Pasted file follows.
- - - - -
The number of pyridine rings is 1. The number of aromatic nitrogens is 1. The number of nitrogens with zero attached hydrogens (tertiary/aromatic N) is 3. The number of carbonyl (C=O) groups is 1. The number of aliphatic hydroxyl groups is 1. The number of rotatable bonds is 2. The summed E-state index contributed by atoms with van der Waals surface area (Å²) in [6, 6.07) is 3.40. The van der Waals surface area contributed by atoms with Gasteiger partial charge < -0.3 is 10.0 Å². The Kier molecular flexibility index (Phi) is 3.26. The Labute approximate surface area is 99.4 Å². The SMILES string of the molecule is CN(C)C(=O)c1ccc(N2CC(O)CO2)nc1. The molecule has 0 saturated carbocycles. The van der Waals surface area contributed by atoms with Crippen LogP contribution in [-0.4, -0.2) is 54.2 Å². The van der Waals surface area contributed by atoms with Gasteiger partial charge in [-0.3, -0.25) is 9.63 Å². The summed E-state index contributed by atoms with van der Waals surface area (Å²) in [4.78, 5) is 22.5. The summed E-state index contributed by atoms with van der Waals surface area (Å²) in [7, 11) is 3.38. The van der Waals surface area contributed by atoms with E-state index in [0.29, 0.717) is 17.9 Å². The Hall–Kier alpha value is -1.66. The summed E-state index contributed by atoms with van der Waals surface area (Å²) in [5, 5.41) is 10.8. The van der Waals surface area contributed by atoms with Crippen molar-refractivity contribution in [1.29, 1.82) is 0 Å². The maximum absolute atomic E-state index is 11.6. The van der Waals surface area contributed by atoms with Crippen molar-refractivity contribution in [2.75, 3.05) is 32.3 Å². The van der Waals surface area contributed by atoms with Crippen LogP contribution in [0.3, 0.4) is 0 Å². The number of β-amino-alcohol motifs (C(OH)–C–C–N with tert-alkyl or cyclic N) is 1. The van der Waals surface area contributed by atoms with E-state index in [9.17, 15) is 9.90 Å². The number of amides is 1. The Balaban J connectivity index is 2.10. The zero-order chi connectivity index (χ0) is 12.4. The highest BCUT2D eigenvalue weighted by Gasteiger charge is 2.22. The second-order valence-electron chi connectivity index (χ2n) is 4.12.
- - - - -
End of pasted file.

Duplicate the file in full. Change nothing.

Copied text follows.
The number of pyridine rings is 1. The number of aromatic nitrogens is 1. The number of nitrogens with zero attached hydrogens (tertiary/aromatic N) is 3. The number of carbonyl (C=O) groups is 1. The number of aliphatic hydroxyl groups is 1. The number of rotatable bonds is 2. The summed E-state index contributed by atoms with van der Waals surface area (Å²) in [6, 6.07) is 3.40. The van der Waals surface area contributed by atoms with Gasteiger partial charge < -0.3 is 10.0 Å². The Kier molecular flexibility index (Phi) is 3.26. The Labute approximate surface area is 99.4 Å². The SMILES string of the molecule is CN(C)C(=O)c1ccc(N2CC(O)CO2)nc1. The molecule has 0 saturated carbocycles. The van der Waals surface area contributed by atoms with Crippen LogP contribution in [-0.4, -0.2) is 54.2 Å². The van der Waals surface area contributed by atoms with Gasteiger partial charge in [-0.3, -0.25) is 9.63 Å². The summed E-state index contributed by atoms with van der Waals surface area (Å²) in [4.78, 5) is 22.5. The summed E-state index contributed by atoms with van der Waals surface area (Å²) in [7, 11) is 3.38. The van der Waals surface area contributed by atoms with E-state index in [0.29, 0.717) is 17.9 Å². The Hall–Kier alpha value is -1.66. The summed E-state index contributed by atoms with van der Waals surface area (Å²) in [5, 5.41) is 10.8. The van der Waals surface area contributed by atoms with Crippen molar-refractivity contribution in [1.29, 1.82) is 0 Å². The maximum absolute atomic E-state index is 11.6. The van der Waals surface area contributed by atoms with Crippen molar-refractivity contribution in [2.75, 3.05) is 32.3 Å². The van der Waals surface area contributed by atoms with Crippen LogP contribution in [0.3, 0.4) is 0 Å². The number of β-amino-alcohol motifs (C(OH)–C–C–N with tert-alkyl or cyclic N) is 1. The van der Waals surface area contributed by atoms with E-state index in [9.17, 15) is 9.90 Å². The number of amides is 1. The Balaban J connectivity index is 2.10. The zero-order chi connectivity index (χ0) is 12.4. The highest BCUT2D eigenvalue weighted by Gasteiger charge is 2.22. The second-order valence-electron chi connectivity index (χ2n) is 4.12.